I must keep going


There are plenty of laudable reasons for not dealing with grief. People have to go to work to keep their job. They have to get the kids off to school. They have to mow the lawn, do the shopping, cook and pay the bills. They think if they give way to grief, it will be like a dam has burst. They won’t be able to cope with the deluge and will drown in a flood of their own tears.


But deferring grief is like living with an undetonated bomb. We fool ourselves that if we tiptoe around it, perhaps it won’t go off.


An open wound


However the loss and grief remain as a concealed, but still-open, wound. Although we may have put a plaster over it, it will not begin to heal until we acknowledge its presence and let some light and air onto the injury.


As Prince Harry has observed, death has become a sanitised business.


We try to ignore it. We clean it up with phrases like ‘passed over’, or ‘slipped away’ rather than saying someone has died. Or we wrap it up and leave it on a shelf in a darkened room that we try not to visit.

We are taught, in the face of adversity to stand strong. We must stay in control. We have to keep a very British ‘stiff upper lip’.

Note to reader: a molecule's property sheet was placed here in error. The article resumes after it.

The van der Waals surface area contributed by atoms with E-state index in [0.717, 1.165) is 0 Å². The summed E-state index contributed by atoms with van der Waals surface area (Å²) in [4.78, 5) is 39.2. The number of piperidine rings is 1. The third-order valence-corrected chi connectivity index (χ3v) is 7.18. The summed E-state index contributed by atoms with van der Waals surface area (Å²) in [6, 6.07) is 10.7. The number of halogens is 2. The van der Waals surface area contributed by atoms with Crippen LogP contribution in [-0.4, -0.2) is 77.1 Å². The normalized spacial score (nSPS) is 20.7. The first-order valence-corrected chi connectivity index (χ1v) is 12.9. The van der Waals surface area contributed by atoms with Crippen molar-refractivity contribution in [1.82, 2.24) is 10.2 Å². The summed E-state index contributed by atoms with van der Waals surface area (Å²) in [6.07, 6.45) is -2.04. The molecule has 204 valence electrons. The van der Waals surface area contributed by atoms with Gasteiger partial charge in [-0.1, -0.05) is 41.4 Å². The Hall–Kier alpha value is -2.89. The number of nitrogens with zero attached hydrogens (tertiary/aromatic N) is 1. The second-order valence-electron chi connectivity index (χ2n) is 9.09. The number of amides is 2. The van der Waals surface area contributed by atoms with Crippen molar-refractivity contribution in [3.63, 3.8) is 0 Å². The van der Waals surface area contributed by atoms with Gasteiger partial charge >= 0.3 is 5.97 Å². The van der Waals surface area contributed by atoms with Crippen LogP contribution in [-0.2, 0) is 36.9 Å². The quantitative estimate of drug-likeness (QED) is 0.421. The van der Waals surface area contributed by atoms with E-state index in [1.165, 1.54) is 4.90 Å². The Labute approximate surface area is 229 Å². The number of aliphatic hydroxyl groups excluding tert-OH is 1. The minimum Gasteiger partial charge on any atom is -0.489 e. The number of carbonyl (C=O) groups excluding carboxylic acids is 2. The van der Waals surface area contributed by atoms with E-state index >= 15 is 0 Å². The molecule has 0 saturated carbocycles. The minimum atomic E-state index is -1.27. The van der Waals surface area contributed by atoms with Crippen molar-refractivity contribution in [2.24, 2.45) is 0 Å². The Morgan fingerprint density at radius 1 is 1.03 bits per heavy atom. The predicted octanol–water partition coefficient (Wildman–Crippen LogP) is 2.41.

But grief is not an illness. It’s a fact of life. We will all lose someone we love and we will all feel the pain. Being able to ride the intense waves of emotion that come with bereavement is an example of mind management and asking for help or talking to someone about how we really feel is a sign of emotional intelligence, not weakness.


As a therapeutic coach, I have a range of skills in my professional toolbox. But for James, as with most of my clients who are grieving, I used the simplest, yet most powerful of them all.

I listened.


Frances Masters MBACP accred GHGI


Frances Masters is a BACP accredited psychotherapist, coach, training consultant and author of the book PTSD Resolution: Reclaiming life from trauma.


In 2009, Frances founded the charity Reclaim Life; training its volunteers to work in the new, integrated coach-counselling model, Fusion.


As founding Principal of the Integrated Coaching Academy Frances gained accreditation for her training from NCFE as Customised Awards; 'The Fusion Therapeutic Coaching, Counselling and Training Diploma in Therapeutic Coaching and the distance learning programme Certificate in Therapeutic Coaching Skills'


Training programmes also include